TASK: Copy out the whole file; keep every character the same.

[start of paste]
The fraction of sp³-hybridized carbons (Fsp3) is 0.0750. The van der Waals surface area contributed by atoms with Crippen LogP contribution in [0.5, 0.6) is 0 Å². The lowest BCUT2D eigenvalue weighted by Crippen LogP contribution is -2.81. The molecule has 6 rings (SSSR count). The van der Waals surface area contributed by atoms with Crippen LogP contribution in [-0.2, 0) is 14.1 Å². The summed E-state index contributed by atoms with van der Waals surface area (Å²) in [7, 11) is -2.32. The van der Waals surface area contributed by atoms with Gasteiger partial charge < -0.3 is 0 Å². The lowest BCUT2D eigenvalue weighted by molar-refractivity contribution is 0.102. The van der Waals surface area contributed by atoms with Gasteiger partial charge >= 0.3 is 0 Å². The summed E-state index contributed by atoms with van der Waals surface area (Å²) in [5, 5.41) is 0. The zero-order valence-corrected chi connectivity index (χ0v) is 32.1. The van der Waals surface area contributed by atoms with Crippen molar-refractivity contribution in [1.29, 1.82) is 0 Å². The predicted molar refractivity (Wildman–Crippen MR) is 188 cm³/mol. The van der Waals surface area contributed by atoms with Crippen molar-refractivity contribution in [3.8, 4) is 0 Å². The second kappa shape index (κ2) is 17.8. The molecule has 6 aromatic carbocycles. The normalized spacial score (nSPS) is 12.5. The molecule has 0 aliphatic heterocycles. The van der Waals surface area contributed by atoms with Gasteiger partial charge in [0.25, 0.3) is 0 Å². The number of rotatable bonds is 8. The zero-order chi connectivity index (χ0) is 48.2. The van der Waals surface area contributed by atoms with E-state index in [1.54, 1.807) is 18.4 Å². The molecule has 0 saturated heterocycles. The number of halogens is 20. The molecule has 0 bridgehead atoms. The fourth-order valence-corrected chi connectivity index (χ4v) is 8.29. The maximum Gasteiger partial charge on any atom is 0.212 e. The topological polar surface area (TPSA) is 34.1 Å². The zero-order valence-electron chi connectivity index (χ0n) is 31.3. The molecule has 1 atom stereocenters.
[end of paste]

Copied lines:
The fraction of sp³-hybridized carbons (Fsp3) is 0.0750. The van der Waals surface area contributed by atoms with Crippen LogP contribution in [0.5, 0.6) is 0 Å². The lowest BCUT2D eigenvalue weighted by Crippen LogP contribution is -2.81. The molecule has 6 rings (SSSR count). The van der Waals surface area contributed by atoms with Crippen LogP contribution in [-0.2, 0) is 14.1 Å². The summed E-state index contributed by atoms with van der Waals surface area (Å²) in [7, 11) is -2.32. The van der Waals surface area contributed by atoms with Gasteiger partial charge < -0.3 is 0 Å². The lowest BCUT2D eigenvalue weighted by molar-refractivity contribution is 0.102. The van der Waals surface area contributed by atoms with Gasteiger partial charge >= 0.3 is 0 Å². The summed E-state index contributed by atoms with van der Waals surface area (Å²) in [5, 5.41) is 0. The zero-order valence-corrected chi connectivity index (χ0v) is 32.1. The van der Waals surface area contributed by atoms with Crippen molar-refractivity contribution in [1.29, 1.82) is 0 Å². The predicted molar refractivity (Wildman–Crippen MR) is 188 cm³/mol. The van der Waals surface area contributed by atoms with Crippen molar-refractivity contribution in [3.8, 4) is 0 Å². The second kappa shape index (κ2) is 17.8. The molecule has 6 aromatic carbocycles. The normalized spacial score (nSPS) is 12.5. The molecule has 0 aliphatic heterocycles. The van der Waals surface area contributed by atoms with Gasteiger partial charge in [0.25, 0.3) is 0 Å². The number of rotatable bonds is 8. The zero-order chi connectivity index (χ0) is 48.2. The van der Waals surface area contributed by atoms with E-state index in [1.54, 1.807) is 18.4 Å². The molecule has 0 saturated heterocycles. The number of halogens is 20. The molecule has 0 bridgehead atoms. The fourth-order valence-corrected chi connectivity index (χ4v) is 8.29. The maximum Gasteiger partial charge on any atom is 0.212 e. The topological polar surface area (TPSA) is 34.1 Å². The zero-order valence-electron chi connectivity index (χ0n) is 31.3. The molecule has 1 atom stereocenters.